Monday, February 2, 2009

Poverty sells!!

Readers of the developed world are caught up in a time wrap

The last couple of months have suddenly put India into the literally centerstage. If the saga was started by the awarding of Booker Prize to Aravind Adiga, its culmination literally happened through the Oscar nomination for A R Rahman. No doubt, foreign labels and tags on indigenous products have always been perceived to enhance the acceptability of the same at home. All the more reason why artists are increasingly re-orienting their creation to suit such recognitions. It is also interesting to note that creators of best-selling titles and winners of world’s most prestigious awards are those Indians who reside some thousands of kilometres away from India and away from the ghetto on which they love to write and make fortune. Without even an iota of apprehension I can rightfully claim that as a nation, we have no dearth of such talents. Residing outside allows them to easily connect with a huge readership base who are typically caught up in a time wrap. Western readers usually love to have fascinating reading on problems of third world countries. So there is hardly any market for content pertaining to rising India and its economic, social and cultural transformation. And with most of the recognition going towards themes on disturbing realities, there's hardly been any effort towards changing the same. Rarely any Indian writer sitting abroad has produced a positive and bright image of India. No doubt there have been some great pieces of literary work and stupendous achievements but almost all in the same league. Take for instance, Vikram Seth’s A Suitable Boy, which talks about post-Independence national election of 1952, inter-sectarian hostility, caste-divide and lot more on India’s distorted social structure. Similarly, A Fine Balance by Rohinton Mistry talks about India's post independence societal changes and about India’s caste-divide and employment problems while his book Family Matters talks about the predicaments Indian Parsis face here thanks to corruption and communalism which is an inherent part of Indian system. In the novel, The Namesake, Jhumpa Lahiri describes nothing but the dilemma faced by Bengali immigrants in the US and the book eventually received huge brickbats from the expatriate Bengali community for portraying them wrongly. Kiran Desai’s The Inheritance of Loss depicts the insurgency in the Himalayas by the Gorkhali people and its impact on the country. Even this one came for major criticism from critics and especially from inhabitants of Kalimpong for rendering negative stereotyped image of Indian Nepalese. Moreover, Booker winning novel, The White Tiger by Aravind Adiga is all about corruption, poverty and exploitation in India.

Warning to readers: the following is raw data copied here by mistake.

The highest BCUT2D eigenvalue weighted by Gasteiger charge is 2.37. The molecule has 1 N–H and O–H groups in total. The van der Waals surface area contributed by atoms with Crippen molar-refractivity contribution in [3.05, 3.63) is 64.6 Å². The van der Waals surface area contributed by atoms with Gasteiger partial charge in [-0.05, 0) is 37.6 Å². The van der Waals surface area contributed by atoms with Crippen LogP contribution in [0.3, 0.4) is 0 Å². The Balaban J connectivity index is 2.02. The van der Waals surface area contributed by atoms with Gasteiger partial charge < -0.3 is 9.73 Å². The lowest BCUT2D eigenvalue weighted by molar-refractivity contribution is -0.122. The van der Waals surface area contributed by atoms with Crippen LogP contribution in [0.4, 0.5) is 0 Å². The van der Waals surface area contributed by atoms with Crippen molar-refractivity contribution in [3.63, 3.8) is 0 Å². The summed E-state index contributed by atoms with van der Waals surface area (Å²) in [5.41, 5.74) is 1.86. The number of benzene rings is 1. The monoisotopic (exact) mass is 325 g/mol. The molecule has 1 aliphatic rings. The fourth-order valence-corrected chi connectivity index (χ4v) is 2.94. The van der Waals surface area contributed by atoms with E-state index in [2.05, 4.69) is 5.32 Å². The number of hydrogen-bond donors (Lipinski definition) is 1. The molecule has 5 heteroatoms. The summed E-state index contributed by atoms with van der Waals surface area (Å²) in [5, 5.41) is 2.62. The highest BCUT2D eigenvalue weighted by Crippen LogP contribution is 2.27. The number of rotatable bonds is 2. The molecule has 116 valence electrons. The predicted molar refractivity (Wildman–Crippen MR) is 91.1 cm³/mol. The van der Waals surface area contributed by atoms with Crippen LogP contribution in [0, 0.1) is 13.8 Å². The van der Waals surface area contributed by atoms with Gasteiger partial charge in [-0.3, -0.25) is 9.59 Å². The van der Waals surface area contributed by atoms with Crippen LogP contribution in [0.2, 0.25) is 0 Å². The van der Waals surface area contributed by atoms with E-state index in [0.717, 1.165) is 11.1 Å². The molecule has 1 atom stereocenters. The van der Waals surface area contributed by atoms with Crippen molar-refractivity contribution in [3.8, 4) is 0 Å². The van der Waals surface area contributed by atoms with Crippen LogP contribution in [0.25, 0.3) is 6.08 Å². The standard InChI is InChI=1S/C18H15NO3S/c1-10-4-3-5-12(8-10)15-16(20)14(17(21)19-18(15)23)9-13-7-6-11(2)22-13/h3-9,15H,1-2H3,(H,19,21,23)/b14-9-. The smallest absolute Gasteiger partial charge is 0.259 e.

The problem seems twofold. Firstly, India does not have decent platforms for portraying one's literary work, and neither do we have awards in the likes of Booker or Pulitzer. The domestic market for literary work is still nascent. Secondly, as stated earlier, people sitting abroad find it easy to maintain the status quo by writing on issues that have higher chances of acceptability rather than writing upon the latent shift India is experiencing whose acceptability in the West might not be guaranteed. In the given scenario, if the literary work has to present the real picture of the world we live-in, then the Indian writers sitting abroad should assert more of transforming India than depicting an India which was a reality a few decades back. If the readers of the developed world are caught is a time wrap, it is our responsibility to break it. But then would the NRI writers love to do that??



  1. I would like to welcome you to my blog :

  2. I dont know why white people want to interfere in the "so called" third world countries..

    Fourth PLANE

  3. Slum swap could be a good initiative to rehabilitate slum dwellers in a phased manner. Planning habitations as per people-centric needs and in care of human rights organizations, this will prove economical too.